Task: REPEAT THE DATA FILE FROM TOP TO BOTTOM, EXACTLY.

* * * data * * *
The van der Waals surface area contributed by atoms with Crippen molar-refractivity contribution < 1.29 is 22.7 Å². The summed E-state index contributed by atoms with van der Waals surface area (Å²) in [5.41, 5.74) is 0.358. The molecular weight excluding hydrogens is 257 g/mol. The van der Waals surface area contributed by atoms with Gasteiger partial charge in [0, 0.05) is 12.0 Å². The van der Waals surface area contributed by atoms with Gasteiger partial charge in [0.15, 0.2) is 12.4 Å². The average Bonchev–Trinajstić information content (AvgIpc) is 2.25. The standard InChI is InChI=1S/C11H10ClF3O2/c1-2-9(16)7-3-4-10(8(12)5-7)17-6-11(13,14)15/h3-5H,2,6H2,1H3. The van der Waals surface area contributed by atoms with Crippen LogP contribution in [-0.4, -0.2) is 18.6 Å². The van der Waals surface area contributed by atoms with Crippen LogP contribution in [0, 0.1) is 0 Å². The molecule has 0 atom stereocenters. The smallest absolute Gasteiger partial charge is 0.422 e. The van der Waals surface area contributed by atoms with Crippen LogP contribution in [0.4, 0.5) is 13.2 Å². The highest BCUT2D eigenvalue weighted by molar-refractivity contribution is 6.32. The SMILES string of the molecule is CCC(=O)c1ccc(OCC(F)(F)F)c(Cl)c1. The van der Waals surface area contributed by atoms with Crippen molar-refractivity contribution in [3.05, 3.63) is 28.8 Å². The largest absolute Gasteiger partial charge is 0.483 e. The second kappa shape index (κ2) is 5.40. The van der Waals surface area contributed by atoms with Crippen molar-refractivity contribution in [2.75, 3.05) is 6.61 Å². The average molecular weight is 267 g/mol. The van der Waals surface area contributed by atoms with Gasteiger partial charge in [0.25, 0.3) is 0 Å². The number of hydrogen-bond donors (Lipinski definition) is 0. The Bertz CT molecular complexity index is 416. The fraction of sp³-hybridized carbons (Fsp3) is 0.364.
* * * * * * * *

The van der Waals surface area contributed by atoms with Crippen molar-refractivity contribution < 1.29 is 22.7 Å². The summed E-state index contributed by atoms with van der Waals surface area (Å²) in [5.41, 5.74) is 0.358. The molecular weight excluding hydrogens is 257 g/mol. The van der Waals surface area contributed by atoms with Gasteiger partial charge in [0, 0.05) is 12.0 Å². The van der Waals surface area contributed by atoms with Gasteiger partial charge in [0.15, 0.2) is 12.4 Å². The average Bonchev–Trinajstić information content (AvgIpc) is 2.25. The standard InChI is InChI=1S/C11H10ClF3O2/c1-2-9(16)7-3-4-10(8(12)5-7)17-6-11(13,14)15/h3-5H,2,6H2,1H3. The van der Waals surface area contributed by atoms with Crippen LogP contribution in [-0.4, -0.2) is 18.6 Å². The van der Waals surface area contributed by atoms with Crippen LogP contribution in [0, 0.1) is 0 Å². The molecule has 0 atom stereocenters. The smallest absolute Gasteiger partial charge is 0.422 e. The van der Waals surface area contributed by atoms with Crippen LogP contribution in [0.4, 0.5) is 13.2 Å². The highest BCUT2D eigenvalue weighted by molar-refractivity contribution is 6.32. The SMILES string of the molecule is CCC(=O)c1ccc(OCC(F)(F)F)c(Cl)c1. The van der Waals surface area contributed by atoms with Crippen molar-refractivity contribution in [3.05, 3.63) is 28.8 Å². The largest absolute Gasteiger partial charge is 0.483 e. The second kappa shape index (κ2) is 5.40. The van der Waals surface area contributed by atoms with Crippen molar-refractivity contribution in [2.75, 3.05) is 6.61 Å². The average molecular weight is 267 g/mol. The van der Waals surface area contributed by atoms with Gasteiger partial charge in [0.25, 0.3) is 0 Å². The number of hydrogen-bond donors (Lipinski definition) is 0. The Bertz CT molecular complexity index is 416. The fraction of sp³-hybridized carbons (Fsp3) is 0.364.